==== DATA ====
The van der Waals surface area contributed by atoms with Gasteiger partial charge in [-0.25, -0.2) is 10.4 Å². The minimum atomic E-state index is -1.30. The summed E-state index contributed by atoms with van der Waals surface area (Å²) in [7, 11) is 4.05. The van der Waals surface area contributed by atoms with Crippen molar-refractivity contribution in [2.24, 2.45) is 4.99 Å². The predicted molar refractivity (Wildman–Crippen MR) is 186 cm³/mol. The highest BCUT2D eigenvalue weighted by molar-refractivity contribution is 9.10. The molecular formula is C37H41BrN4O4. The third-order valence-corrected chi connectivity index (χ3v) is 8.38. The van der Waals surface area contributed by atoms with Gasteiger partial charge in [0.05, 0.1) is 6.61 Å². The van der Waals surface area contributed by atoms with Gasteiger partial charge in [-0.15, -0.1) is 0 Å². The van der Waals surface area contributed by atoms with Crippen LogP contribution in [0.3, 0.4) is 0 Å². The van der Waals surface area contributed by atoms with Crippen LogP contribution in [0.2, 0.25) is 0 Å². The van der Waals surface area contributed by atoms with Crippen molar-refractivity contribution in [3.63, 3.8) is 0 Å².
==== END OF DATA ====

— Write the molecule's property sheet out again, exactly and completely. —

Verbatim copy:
The van der Waals surface area contributed by atoms with Gasteiger partial charge in [-0.25, -0.2) is 10.4 Å². The minimum atomic E-state index is -1.30. The summed E-state index contributed by atoms with van der Waals surface area (Å²) in [7, 11) is 4.05. The van der Waals surface area contributed by atoms with Crippen molar-refractivity contribution in [2.24, 2.45) is 4.99 Å². The predicted molar refractivity (Wildman–Crippen MR) is 186 cm³/mol. The highest BCUT2D eigenvalue weighted by molar-refractivity contribution is 9.10. The molecular formula is C37H41BrN4O4. The third-order valence-corrected chi connectivity index (χ3v) is 8.38. The van der Waals surface area contributed by atoms with Gasteiger partial charge in [0.05, 0.1) is 6.61 Å². The van der Waals surface area contributed by atoms with Gasteiger partial charge in [-0.15, -0.1) is 0 Å². The van der Waals surface area contributed by atoms with Crippen LogP contribution in [0.3, 0.4) is 0 Å². The van der Waals surface area contributed by atoms with Crippen LogP contribution in [0.2, 0.25) is 0 Å². The van der Waals surface area contributed by atoms with Crippen molar-refractivity contribution in [3.63, 3.8) is 0 Å².